Florida’s state mammal, the gentle giant Manatees faced a horrific year in 2016.
Manatees, like their colossal land relatives, elephants, live to a ripe old age of 60 years. They grow over 12 feet in length, weighing almost one ton.
These sensitive, plant-eating marine mammals depend upon seagrasses and freshwater vegetation for their survival. Manatees’ teeth are all molars, especially adapted for grinding vegetation. When the molars wear down they fall out, soon replaced with new teeth.
Seagrasses are nature’s glorious underwater meadows. They provide crucial food and vital habitat for many sea creatures including Green sea turtles and the Manatees.
Florida’s seagrass meadows spread across 1,260 miles of coastline. They stabilize sediments and absorb nutrient runoff from the land, including agricultural poisons. When seagrass dies it floats ashore helping to create dunes. Dunes offer important habitat for Laughing gulls, Snowy plovers, crabs, insects, mollusks, beach mice and six-lined racerunner lizards.
Every plant, animal, fungus, bacteria and microbe is inexorably linked in nature. When damage or loss occurs to anything in nature, its effects are rippled throughout the web of life.
This June, torrential rainfall from Tropical Storm Colin flooded Florida, filling Lake Okeechobee to the brim. To alleviate the strain on the aged dike system, the Army Corps of Engineers released controlled discharges through locks, east and west of the lake to avert flooding in nearby towns. Those discharged waters were full of agricultural nitrogen, phosphorus, potassium, pollutants, and blue-green algae that poured into rivers and lagoons, emptying into the Atlantic Ocean.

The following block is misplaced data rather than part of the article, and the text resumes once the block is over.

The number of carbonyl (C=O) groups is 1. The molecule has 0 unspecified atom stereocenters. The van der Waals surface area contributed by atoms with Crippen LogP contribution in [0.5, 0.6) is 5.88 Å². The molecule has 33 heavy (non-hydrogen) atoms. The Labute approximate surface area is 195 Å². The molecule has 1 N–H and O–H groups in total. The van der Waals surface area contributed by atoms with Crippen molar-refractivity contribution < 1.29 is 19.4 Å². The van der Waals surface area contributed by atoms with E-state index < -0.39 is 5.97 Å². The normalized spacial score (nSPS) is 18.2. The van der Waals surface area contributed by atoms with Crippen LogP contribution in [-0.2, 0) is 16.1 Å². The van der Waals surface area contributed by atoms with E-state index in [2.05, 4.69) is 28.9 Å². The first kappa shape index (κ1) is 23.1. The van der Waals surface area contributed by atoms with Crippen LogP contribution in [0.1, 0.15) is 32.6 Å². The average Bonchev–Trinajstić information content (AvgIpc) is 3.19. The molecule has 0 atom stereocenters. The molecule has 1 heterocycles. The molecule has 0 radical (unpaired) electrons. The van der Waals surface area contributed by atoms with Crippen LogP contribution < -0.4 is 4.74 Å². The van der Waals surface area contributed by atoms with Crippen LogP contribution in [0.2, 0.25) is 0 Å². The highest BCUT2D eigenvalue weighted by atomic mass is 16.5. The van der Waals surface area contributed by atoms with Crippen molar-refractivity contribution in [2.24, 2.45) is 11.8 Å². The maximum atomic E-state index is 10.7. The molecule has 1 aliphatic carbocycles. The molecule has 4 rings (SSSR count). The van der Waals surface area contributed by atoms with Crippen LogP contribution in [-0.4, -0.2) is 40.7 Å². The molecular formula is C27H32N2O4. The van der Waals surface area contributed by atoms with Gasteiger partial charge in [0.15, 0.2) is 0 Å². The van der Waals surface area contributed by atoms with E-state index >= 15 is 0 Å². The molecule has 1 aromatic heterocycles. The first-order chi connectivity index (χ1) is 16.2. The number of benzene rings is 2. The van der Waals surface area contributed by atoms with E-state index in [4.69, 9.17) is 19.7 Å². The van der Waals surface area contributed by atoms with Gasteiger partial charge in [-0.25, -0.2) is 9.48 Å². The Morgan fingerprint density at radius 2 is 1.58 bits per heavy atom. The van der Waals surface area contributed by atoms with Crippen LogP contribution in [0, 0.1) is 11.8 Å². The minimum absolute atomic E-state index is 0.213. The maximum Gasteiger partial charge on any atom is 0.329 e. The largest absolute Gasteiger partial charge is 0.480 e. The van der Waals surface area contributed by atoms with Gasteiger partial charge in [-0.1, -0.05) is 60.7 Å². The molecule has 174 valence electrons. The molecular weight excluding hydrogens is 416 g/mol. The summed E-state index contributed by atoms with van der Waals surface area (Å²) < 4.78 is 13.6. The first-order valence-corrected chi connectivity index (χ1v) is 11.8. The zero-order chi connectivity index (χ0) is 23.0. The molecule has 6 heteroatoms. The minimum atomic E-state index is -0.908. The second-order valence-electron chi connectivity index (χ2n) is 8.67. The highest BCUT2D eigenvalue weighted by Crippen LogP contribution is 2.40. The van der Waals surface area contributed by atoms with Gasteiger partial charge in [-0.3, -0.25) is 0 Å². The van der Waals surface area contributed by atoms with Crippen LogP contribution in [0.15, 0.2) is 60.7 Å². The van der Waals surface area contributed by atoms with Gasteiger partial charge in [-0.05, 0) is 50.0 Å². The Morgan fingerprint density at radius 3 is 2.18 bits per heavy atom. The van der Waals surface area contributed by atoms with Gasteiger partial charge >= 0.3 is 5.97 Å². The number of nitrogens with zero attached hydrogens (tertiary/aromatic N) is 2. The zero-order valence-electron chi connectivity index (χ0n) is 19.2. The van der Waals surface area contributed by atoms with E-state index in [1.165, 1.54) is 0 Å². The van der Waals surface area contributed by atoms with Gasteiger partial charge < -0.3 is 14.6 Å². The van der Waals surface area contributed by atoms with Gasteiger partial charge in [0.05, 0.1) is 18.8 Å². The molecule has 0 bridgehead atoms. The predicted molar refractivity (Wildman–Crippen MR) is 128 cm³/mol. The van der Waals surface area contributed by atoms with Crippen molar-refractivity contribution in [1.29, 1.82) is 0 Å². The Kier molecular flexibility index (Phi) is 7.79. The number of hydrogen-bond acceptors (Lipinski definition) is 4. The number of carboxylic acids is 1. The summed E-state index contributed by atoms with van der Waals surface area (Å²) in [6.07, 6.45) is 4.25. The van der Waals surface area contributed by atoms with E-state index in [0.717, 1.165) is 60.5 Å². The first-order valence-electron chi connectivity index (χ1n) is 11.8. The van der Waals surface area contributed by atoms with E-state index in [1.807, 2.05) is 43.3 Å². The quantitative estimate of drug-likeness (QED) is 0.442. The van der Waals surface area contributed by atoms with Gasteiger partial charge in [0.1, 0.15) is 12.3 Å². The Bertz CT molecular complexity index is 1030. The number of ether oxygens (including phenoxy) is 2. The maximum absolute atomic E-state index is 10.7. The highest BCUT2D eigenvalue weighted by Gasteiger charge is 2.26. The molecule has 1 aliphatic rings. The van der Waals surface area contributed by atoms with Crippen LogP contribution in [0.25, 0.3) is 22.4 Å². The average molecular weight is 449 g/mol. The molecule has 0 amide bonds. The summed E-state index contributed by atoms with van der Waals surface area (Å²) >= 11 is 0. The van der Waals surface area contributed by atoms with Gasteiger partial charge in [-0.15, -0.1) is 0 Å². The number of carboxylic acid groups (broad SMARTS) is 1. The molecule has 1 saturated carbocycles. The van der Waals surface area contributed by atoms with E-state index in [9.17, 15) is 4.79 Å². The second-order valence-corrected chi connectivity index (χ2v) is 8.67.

With Florida’s record July heat, the blue-green algae within the discharged Okeechobee waters quickly turned into putrid algal blooms. Those blooms smothered many miles of Floridian coastline causing beach closures on the Independence Day weekend.
A warming world has increased the number of lethal algal blooms from eastern China to the entire westcoast of North America, along the coastline of Chile and elsewhere around the globe. Last year, those blooms were implicated in killing over 367 South American Sei and North American Humpback and Fin whales.
In addition to the algal bloom, this year, Manatees faced a record number of ship strikes resulting in 98 deaths.
On top of planning for sea level rise, Florida’s lawmakers are required to plan for heavier rainfall events in order to prevent more man-made deadly algal blooms. Speed restrictions on recreational motorboats travelling through Manatee habitat would easily reduce the reckless loss of life of these exquisite sea cows.
It is time to co-exist with nature by protecting seagrass meadows and all the splendid sea and land creatures.
Earth Doctor Reese Halter’s upcoming book is “Save Nature Now.”